Volunteers have been working to clean the oil spill without wearing any protective gear, thereby risking their own lives. They have been removing contaminated soil, pollutants from the sand without protective gear. They only wear orange gloves and black boots and use buckets to take out the oil while standing waist deep in the sludge.

Amavasai, one of the workers, told NDTV: "It smells bad and sticks to our hand, but we are happy to work for the people."

Working without any protective gear could prove fatal for workers and volunteers. Several of them are already suffering the consequences of exposing themselves to hazardous chemicals. 

"The smell from the oil is irritating my eyes constantly. I have developed boils all over my hands as well," Ennore Cooperative Society President Venkatesh told News Minute, adding that neither the Coast Guard nor the port authorities issued any warning against working without protective gear.

"In fact, the port Chairman came today and encouraged us to help the authorities clean the water," Venkatesh further added.

Port authorities have not issued a formal advisory warning those residing near the coastline against the toxic crude oil that has spilled into the sea, despite environmentalists consistently stressing the harmful effects of the spill. Longterm exposure to toxic chemicals can cause cancer skin allergies, irritation of eyes and respiratory diseases.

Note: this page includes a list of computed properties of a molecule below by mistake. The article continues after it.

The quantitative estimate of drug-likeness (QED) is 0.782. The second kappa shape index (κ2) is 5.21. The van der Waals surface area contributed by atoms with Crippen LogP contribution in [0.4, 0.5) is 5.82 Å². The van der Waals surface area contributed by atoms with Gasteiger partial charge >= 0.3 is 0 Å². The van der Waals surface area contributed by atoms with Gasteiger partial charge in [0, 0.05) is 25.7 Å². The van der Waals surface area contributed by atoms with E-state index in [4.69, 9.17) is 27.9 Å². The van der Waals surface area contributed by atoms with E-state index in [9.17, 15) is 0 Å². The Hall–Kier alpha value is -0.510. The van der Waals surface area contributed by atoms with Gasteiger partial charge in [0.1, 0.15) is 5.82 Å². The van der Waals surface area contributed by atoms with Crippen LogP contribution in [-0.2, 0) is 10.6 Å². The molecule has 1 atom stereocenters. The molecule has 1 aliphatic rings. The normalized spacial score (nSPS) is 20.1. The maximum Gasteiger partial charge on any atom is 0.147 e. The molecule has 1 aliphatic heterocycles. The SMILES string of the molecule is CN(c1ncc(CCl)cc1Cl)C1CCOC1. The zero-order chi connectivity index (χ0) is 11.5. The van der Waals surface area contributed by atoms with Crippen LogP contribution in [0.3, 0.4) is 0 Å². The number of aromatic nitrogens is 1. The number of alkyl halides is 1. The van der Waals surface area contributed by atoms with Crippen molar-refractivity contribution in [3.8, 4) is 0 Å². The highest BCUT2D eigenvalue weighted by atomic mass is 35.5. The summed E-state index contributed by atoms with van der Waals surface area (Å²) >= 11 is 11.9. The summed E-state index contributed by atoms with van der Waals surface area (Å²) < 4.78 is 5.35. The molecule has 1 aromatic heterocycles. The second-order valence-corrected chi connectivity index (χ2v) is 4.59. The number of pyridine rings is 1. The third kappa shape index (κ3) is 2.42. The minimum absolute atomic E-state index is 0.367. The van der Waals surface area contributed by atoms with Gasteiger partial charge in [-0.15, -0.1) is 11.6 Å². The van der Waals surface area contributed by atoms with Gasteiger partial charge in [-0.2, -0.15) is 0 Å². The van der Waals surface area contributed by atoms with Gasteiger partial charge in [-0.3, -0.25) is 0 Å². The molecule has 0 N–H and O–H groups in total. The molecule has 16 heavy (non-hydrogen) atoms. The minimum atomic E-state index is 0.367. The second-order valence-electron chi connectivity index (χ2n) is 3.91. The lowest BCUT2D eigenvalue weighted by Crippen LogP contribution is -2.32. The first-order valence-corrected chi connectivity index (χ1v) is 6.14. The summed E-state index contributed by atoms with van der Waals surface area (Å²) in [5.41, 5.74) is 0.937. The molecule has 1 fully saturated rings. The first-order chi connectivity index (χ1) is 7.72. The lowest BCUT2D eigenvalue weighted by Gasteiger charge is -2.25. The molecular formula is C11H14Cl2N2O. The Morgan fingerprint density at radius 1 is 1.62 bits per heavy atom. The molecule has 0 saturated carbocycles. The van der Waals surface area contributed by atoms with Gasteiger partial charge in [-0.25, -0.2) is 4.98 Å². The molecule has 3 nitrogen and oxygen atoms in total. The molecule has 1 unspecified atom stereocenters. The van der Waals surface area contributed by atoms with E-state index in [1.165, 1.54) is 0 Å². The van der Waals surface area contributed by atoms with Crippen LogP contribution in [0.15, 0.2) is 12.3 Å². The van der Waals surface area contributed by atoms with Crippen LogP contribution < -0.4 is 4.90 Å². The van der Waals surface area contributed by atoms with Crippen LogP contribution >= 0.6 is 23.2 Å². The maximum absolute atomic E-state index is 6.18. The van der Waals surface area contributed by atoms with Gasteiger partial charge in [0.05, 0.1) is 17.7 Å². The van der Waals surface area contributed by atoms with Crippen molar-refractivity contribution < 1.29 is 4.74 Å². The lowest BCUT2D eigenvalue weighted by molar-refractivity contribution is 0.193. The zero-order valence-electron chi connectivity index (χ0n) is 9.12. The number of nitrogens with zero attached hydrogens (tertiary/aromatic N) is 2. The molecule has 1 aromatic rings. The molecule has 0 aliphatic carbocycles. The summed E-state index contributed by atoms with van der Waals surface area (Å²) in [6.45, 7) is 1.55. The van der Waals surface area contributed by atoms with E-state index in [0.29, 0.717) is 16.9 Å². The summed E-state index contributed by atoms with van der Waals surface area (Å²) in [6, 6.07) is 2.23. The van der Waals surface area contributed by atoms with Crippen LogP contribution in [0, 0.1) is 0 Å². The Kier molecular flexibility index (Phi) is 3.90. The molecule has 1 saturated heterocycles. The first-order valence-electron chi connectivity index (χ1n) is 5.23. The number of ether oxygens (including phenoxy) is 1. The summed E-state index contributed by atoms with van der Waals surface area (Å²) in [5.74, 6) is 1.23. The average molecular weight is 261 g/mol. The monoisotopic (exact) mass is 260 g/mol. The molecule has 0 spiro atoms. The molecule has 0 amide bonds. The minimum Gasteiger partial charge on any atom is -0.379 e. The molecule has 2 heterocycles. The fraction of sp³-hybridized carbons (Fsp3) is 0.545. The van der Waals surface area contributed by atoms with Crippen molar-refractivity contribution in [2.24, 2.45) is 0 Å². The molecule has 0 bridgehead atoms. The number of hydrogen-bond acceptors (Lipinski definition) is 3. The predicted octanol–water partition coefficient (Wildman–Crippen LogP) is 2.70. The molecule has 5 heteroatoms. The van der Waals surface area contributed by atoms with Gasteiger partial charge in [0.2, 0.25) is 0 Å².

According to the International Labour Organisation, those working in an environment consisting of toxic substances, must be informed of the hazardous effects in advance. They must also be provided with respiratory protection, gloves, aprons and goggles.

Fishermen, who have been working along with the authorities, are seeing this as a way to earn their bread and butter since they cannot go out fishing. 

"We have to remove the oil so that we can get on with our lives. People are scared to buy fish from us. Let these people at least earn some money this way. Since the oil is in salt water, nothing will happen to us," SA Vignesh, Meenavar Makkal Munani Katchi chief, told News Minute.